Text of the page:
Aquaculture refers to fish farming that’s undertaken with the aim of maximizing profits. According to FAO, the global fish trade is estimated currently at US$56 which far surpasses most of the traditional agricultural exports. Economists at International Food Policy Research Institute (IFPRI) and World Fish Research Centre estimated that the total world production of fish was likely to increase by over 40 percent in the year 2020. It’s therefore quite clear that the economic impact of commercial fish farming is very significant. 

Large commercial aquaculture farms are more likely to provide employment, business profits to the fish farmers, taxes to the government, and improved investment into the industry. Commercial aquaculture is well capable of stimulating economic growth as over 35 million people are directly employed in the fisheries sector world over with 20 percent of them being in the aquaculture sector. Indirectly, the industry supports quite a higher number than what’s indicated.

Here are some of the factors to consider when venturing into commercial aquaculture;

Planning Stage

Before getting started with commercial aquaculture, extensive planning should be undertaken before making any large capital investment. The planning phase entails a detailed evaluation of the economic, biological, and legal feasibility of raising a specific species of fish. The economic and biological considerations are quite important and it’s important to remember that legal constraints can limit the practice of commercial aquaculture in certain areas. 

The planning phase should include the following;

Economic feasibility analysis

Commercial aquaculture is considered to be economically feasible if the fish product can be produced at a cost that’s competitive with other sources and still be reasonably profitable. Economic considerations should therefore be undertaken based on three categories; demand, production, and marketing. Product demand should be considered based on the amount that consumers are willing to purchase, the selling price, the price of the competing products, the income and size of the consuming population.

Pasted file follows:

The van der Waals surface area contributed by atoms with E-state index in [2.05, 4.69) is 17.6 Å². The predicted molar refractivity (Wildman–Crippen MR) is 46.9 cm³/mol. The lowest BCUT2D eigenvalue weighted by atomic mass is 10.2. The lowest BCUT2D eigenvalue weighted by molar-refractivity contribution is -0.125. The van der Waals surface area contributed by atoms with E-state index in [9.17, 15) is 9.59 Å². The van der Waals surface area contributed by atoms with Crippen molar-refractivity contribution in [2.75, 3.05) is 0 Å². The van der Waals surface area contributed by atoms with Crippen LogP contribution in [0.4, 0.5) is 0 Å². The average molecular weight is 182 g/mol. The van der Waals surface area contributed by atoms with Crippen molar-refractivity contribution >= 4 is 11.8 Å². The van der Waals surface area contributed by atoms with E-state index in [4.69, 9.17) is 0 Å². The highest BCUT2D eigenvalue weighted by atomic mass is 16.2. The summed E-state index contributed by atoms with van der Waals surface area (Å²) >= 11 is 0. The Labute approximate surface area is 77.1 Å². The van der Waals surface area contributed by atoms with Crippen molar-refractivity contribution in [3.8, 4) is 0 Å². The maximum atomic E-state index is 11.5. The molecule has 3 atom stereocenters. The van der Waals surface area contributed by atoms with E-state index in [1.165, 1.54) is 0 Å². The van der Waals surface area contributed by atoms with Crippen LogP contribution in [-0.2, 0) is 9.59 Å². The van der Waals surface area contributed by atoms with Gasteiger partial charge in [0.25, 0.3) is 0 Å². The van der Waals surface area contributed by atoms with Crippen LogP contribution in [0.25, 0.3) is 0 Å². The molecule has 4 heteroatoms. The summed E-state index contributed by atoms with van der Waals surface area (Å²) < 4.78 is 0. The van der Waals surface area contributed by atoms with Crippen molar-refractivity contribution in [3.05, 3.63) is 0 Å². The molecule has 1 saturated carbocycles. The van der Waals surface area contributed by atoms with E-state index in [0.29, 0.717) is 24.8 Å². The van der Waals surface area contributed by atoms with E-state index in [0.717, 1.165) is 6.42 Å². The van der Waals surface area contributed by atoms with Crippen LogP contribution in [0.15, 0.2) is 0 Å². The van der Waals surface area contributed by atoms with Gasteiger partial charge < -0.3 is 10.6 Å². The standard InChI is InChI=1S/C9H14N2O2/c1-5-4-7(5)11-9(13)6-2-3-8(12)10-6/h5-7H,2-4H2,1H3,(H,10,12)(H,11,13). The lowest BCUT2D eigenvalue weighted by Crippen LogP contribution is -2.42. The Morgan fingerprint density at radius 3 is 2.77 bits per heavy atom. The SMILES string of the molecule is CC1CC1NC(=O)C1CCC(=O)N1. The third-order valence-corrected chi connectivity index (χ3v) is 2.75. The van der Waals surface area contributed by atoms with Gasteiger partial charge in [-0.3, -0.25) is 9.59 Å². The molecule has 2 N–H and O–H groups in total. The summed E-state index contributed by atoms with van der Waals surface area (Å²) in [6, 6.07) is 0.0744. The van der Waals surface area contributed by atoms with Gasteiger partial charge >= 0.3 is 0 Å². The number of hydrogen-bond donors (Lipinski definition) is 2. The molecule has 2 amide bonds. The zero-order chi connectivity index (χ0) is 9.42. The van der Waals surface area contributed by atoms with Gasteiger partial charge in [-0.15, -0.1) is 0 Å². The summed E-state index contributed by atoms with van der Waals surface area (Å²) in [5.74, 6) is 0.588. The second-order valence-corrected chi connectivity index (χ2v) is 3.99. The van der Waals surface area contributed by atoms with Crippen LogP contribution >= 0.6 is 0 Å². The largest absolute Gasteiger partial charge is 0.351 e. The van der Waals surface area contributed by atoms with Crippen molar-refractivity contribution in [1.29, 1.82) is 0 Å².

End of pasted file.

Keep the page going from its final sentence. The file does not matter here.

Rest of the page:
The fish products that are likely to command high prices just like luxury food items are normally characterized by short supply. Increased production would therefore result in reduced product revenues. Other fish products that command lower prices should compete with meat products. 


Marketing entails the movement of the fish products from the producers to the consumers. Marketing can be such a significant challenge to aquaculture farmers. It’s therefore advisable that the farmers get to work with an established marketing network that can easily adapt to a new aquaculture product.

In order to establish a market network for the fish products, there should be a continuous year-round supply of marketable fish. Until such can be assured a processor may be hesitant to invest in the conversion of existing equipment to be used for handling the new products. 

Biological Feasibility

Water supply is a key factor when determining site selection for an aquaculture facility. A desirable water supply should have the following characteristics;

  • Relatively constant flow
  • Water temperatures should be constant or acceptable
  • Lower levels of harmful gases
  • Lower levels of siltation
  • Limited possibilities of wild fishes and disease introduction
  • No organic pollution sources or chemical

Any potential water source should therefore be adequately tested for both quality and quantity before cost analysis for the facilities is made. Get more insight on commercial aquaculture by joining a team of expert farmers with diverse insight on better ways of engaging in commercial fish farming.

P.S: – Working with experts and a team of aquaculture farmers can really help you to gain knowledge in all areas of aquaculture. Join our EAT FREE Community for more online learning opportunities!

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